Wayne State University is ramping up its efforts to raise faculty awareness of opportunities to teach and conduct research overseas through the Fulbright Program, the world-renowned awarder of competitive, merit-based grants for international educational exchange.

The university's Office of International Programs has embarked on an outreach campaign to explain the grants that are available to scholars, dispel common misconceptions about the program, and describe the resources and assistance available to interested faculty. Led by Associate Director Jaclyn Assarian, who helped administer the Fulbright Scholar Program in Washington, D.C., prior to joining OIP's staff, the campaign entails campus-wide information sessions as well as presentations at faculty meetings within the university's various colleges.

Despite their tremendous cachet in academic circles, Fulbright scholar opportunities often fall below the radar, according to OIP staff and WSU faculty familiar with the program.

"It's one of the best secrets in town," said Fulbright scholar Feleta Wilson, associate professor and graduate director of public health nursing at Wayne State, who received an award to teach and conduct research in Jamaica in 2000. Wilson, whose interest in a Fulbright grant was piqued by a colleague, said two years passed before she did any research about her options and eligibility. "It just wasn't broadly broadcast," she said of the program.

According to Assarian, who oversaw Middle East and North African scholar programs for the Council for International Exchange of Scholars, which administers the Fulbright Scholar Program, OIP wants to address a number of encumbrances to the program. Many faculty, she said, are unaware of the breadth and variety of available scholar grants, have misconceptions about how the selection process works, or simply find the Fulbright Program – which encompasses grants for scholars, students, teachers, professionals, scientists and artists – difficult to navigate.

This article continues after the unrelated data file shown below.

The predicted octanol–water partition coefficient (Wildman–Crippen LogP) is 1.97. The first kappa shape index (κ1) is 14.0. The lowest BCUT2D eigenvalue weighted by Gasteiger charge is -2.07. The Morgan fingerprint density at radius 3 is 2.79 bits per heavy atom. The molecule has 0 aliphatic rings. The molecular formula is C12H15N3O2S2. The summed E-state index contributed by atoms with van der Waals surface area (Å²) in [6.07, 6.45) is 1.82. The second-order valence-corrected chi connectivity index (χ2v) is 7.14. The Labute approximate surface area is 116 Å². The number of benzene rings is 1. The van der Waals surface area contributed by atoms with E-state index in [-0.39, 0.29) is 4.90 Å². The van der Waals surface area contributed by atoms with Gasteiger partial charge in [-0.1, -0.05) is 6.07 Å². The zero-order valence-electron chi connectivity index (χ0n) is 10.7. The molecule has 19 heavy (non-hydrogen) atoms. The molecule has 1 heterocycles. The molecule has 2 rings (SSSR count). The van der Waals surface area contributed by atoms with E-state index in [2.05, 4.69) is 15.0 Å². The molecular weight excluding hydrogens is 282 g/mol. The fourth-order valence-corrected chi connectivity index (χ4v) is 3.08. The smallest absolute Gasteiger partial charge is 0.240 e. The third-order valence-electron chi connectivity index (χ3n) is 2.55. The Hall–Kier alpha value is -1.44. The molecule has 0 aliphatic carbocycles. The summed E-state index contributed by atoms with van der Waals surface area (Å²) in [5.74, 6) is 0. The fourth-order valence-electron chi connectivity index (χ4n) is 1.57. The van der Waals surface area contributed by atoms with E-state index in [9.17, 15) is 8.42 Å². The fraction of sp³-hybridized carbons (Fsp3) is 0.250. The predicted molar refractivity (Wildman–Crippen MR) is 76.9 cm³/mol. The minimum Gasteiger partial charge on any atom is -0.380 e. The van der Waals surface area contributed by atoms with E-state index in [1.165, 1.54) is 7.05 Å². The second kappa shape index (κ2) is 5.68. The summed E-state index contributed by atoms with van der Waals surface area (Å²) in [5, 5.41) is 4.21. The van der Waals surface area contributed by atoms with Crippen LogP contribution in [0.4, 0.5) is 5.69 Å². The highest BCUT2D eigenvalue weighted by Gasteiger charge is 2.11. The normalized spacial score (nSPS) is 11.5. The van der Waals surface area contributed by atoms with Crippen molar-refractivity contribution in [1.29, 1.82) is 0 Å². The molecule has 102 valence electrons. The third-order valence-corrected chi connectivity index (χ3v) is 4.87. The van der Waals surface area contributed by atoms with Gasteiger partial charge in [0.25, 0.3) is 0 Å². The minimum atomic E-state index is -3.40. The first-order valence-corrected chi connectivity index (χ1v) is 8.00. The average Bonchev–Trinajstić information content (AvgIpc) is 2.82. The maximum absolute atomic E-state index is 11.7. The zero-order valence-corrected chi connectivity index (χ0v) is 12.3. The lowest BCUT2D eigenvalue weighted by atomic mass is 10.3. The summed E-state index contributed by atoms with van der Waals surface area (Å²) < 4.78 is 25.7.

"Most people hear 'Fulbright' and think of the more traditional experience, where one goes overseas to teach and do research for anywhere from three to ten months," Assarian said. "But faculty can also serve as expert consultants to foreign universities that need their expertise in matters pertaining to curriculum, faculty development or institutional planning. These assignments may last only two to six weeks and can be enormously enriching. My role is to work with faculty to identify available grants that are most suited to their interests and research plans and to coach them on how to make their application appealing to the selection committee."

Assarian also works to debunk misconceptions about Fulbrights, namely that they are difficult to obtain and awarded only to scholars at the most prestigious universities.

"The Fulbright program is a public diplomacy program that promotes an exchange of culture and ideas," noted Assarian, "and consequently one criterion by which applicants are reviewed is the impact the award will have. Will the recipient come back to the United States, write an article and never do anything more with the experience? Or will the recipient return home and infuse their teaching, curriculum development and programming with their experience so their students and colleagues benefit from it as well? Because Wayne State is a large research institution in a big urban area with a fairly international population, Wayne State faculty can make an extremely good case in their Fulbright applications that their experience will have a positive ripple effect throughout a large and diverse student body. This is what the Fulbright program wants to see."

Wilson, who teaches public health nursing at the undergraduate, master's and doctoral levels, said she frequently draws comparisons between the U.S. and Caribbean health systems and the role of nursing in each when she teaches and lectures for other faculty. She believes the strength of a Fulbright application comes from the research plan it describes.